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Safari ya Nyota: Did NTV set out to promote Pastor Ezekiel?

On July 27, NTV aired a documentary, Safari ya Nyota, on the life and times of Pastor Ezekiel Odero in its 7pm news bulletin. The 37-minute video traces Odero’s beginnings in Rusinga Island in Homa Bay county, where we are told he experienced extreme poverty. He later became a fisherman, helping his father even as he struggled with education.

Later, Odero proceeded to Miwani Secondary School. He would later move to Nairobi, where he would meet Pastor Pius Muiru of the Maximum Miracle Centre. He joined the church, giving it all his heart and soul and entertaining worshippers with his fingers on the keyboard. His stars were already aligned for greater things – wealth in the name of miracles.

But that’s not what NTV is telling us.

In the wake of Shakahola deaths, which are now more than 400 at the time of writing, religion as an institution has come into sharp focus.

Pastor Paul Mackenzie – a man who also started out modestly, like Odero – is at the centre of the tragedy, where it is alleged, he asked his followers to starve to death in order to meet Jesus. Traces of the religious cult hit the headlines in April, which later unravelled into shock and grief as scores of families from different parts of the country came forward to report their missing relatives.

The NTV documentary was able to link the Shakahola incident and the arrest of the televangelist who heads the Kilifi-based New Life Prayer Centre and Church. The video has meticulous storytelling in flowery Kiswahili that unpacks a lot that otherwise would have remained unknown about Odero and his ‘life-changing’ miracles.

However, the Code of Conduct for the Practice of Journalism in Kenya is categorically clear on the issues of independence and integrity. Journalists are urged to “(c) Determine news content solely through editorial judgment and not the result of outside influence.”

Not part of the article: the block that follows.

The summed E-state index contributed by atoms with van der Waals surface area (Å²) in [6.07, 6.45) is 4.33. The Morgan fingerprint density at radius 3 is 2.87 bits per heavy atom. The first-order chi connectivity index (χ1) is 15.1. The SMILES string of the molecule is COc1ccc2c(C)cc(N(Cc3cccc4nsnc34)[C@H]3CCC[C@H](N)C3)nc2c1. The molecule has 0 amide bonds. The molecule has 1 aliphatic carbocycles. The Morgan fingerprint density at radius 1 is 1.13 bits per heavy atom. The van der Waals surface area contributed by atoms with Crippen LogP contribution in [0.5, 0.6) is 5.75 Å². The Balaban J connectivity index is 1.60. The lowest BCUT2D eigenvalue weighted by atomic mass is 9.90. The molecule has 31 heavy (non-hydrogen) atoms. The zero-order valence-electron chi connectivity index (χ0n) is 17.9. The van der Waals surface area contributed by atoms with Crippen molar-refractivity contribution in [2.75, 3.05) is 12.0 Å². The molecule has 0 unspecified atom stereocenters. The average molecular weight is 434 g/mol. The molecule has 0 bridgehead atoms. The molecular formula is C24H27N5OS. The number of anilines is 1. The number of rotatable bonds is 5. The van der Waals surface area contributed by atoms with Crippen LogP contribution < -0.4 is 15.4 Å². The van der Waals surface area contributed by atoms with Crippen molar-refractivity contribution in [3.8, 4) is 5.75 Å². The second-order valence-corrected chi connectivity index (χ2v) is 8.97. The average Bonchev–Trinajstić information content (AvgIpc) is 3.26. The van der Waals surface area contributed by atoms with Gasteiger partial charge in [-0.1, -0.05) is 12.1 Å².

This means “Journalists shall present news with integrity and…avoid real or perceived conflicts of interest, and respect the … intelligence of the audience…”

Safari ya Nyota contravenes these fundamental tenets.

Despite criticism against religious leaders accused of lying to their followers about miracles that can cure serious illnesses like cancer and kidney failure, the documentary still fails to critically question the testimonies of Odero’s followers that their relatives had been healed through prayers and miracles.

The testimonies were taken as gospel truth despite science and common sense debunking and disputing miracles. A man from Meru, whose mother is battling diabetes, confesses in the video that he would rather take her to the pastor for healing instead of wasting money on hospitals. The man’s justification? People with cancer have been healed by the pastor.

At this point, one expects the reporter to probe further into this questionable testimony. Like, talk to the real patients who have been ‘healed.’ Or ask Odero exactly how his magical water manages to treat people with cancer, who often need rounds of chemotherapy (sometimes lasting up to two years) to kill cancerous cells before embarking on other treatments like surgery and radiotherapy. No, the reporter simply moves to the next scene, where we encounter more shocking and ridiculous testimonies.

NTV essentially fails to offer a disclaimer to its audience that Safari ya Nyota is a promotional video. Instead of using the documentary to educate and inform its audience about the shortcomings of religion, like they earlier did with the exposé on Pastor Kanyari, there is only worship and praise for Odero.

At a time the government has formed a task force to investigate religious activities that have left a trail of tragedy and agony across the country, it is imperative for the media to be at the forefront of exposing fake pastors and preachers. This involves putting them to task to explain the exact nature of their ‘miracles’.

More importantly, NTV ought to have used the documentary to highlight the economic cost to society of manipulative preachers who take advantage of poor people’s ignorance and naivety in order to afford themselves big mansions, fat bank accounts and luxury cars.

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